The above-mentioned four studies on four versions also examined the measurement errors in using the IGDS9-SF (n=2962; see Supplementary Table S3 in). Of the four studies, three demonstrated doubtful methodological quality in traditional Chinese (Hong Kong and Taiwan) and Turkish versions, while the remaining study on the Persian version showed very good methodological quality. The standard error of measurement (SEM) was reported in two studies on the traditional Chinese (Hong Kong and Taiwan) and Persian versions. The SEM range of the four included studies was from 0.16 to 2.27. Given that only one study on the traditional Chinese (Hong Kong and Taiwan) versions reported the minimal important change (MIC) in the IGDS9-SF (smallest real difference=.44), the quality of this statistical finding remains indeterminate (Supplementary Table S3 in ).
One study on the Turkish version evaluated criterion validity and showed very good methodological quality (Supplementary Table S3 in). This study reported a strong correlation between the IGDS9-SF and the 27-item IGDS (r=.988) and demonstrated a positive rating for the quality of statistical findings.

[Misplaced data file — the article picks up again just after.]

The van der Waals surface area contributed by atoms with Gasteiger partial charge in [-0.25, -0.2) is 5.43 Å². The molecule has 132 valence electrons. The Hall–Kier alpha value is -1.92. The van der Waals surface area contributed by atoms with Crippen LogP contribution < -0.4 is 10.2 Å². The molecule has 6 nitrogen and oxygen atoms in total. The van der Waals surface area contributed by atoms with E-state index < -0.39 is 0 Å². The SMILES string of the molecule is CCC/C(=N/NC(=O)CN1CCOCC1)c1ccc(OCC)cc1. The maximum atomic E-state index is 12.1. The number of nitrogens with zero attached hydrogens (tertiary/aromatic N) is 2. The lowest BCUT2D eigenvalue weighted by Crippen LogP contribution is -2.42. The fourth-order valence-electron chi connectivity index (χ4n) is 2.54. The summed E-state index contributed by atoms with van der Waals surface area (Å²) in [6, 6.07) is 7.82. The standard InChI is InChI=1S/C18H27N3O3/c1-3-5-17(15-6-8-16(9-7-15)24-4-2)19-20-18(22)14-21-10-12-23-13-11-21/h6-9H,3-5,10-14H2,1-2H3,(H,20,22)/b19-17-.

Of the 21 studies, 11 using 11 versions evaluated the concurrent validity of the IGDS9-SF (Supplementary Table S4 in). Very good methodological quality was noted in all 11 studies. Given the coefficient range (either the Pearson r correlation or the standardized regression coefficient) below 0.7, the rating for the quality of their statistical results was negative.
Construct Validity (Convergent and Discriminant)
Of the 21 studies, 10 evaluated the convergent validity of the IGDS9-SF. Very good methodological quality was demonstrated in seven studies: traditional Chinese (Hong Kong and Taiwan), simplified Chinese, Spanish, Italian, European Portuguese, South American Portuguese, and Korean versions of the IGDS9-SF. Another three studies on the traditional Chinese (Hong Kong and Taiwan), English, and Turkish versions showed inadequate methodological quality. All 10 studies had a positive rating for the statistical quality (Supplementary Table S4 in).
In addition, two studies evaluated the discriminative validity of the IGDS9-SF (Supplementary Table S5 in). Both studies on the Turkish and Italian versions of the IGDS9-SF demonstrated very good methodological quality and had a positive rating for the statistical quality. Furthermore, two studies on the Italian and Turkish versions demonstrated significant gender differences on the IGDS9-SF score, with males having a higher level of IGD than females: t(451)=5.73, P=.001, d=.54 versus t(676.317)=6.61, P<.001. The study on the Italian version also showed significant age differences on the score, with young adults obtaining higher scores than old adults: t(648.267)=10.03 and P<.001.
Other Psychometric Properties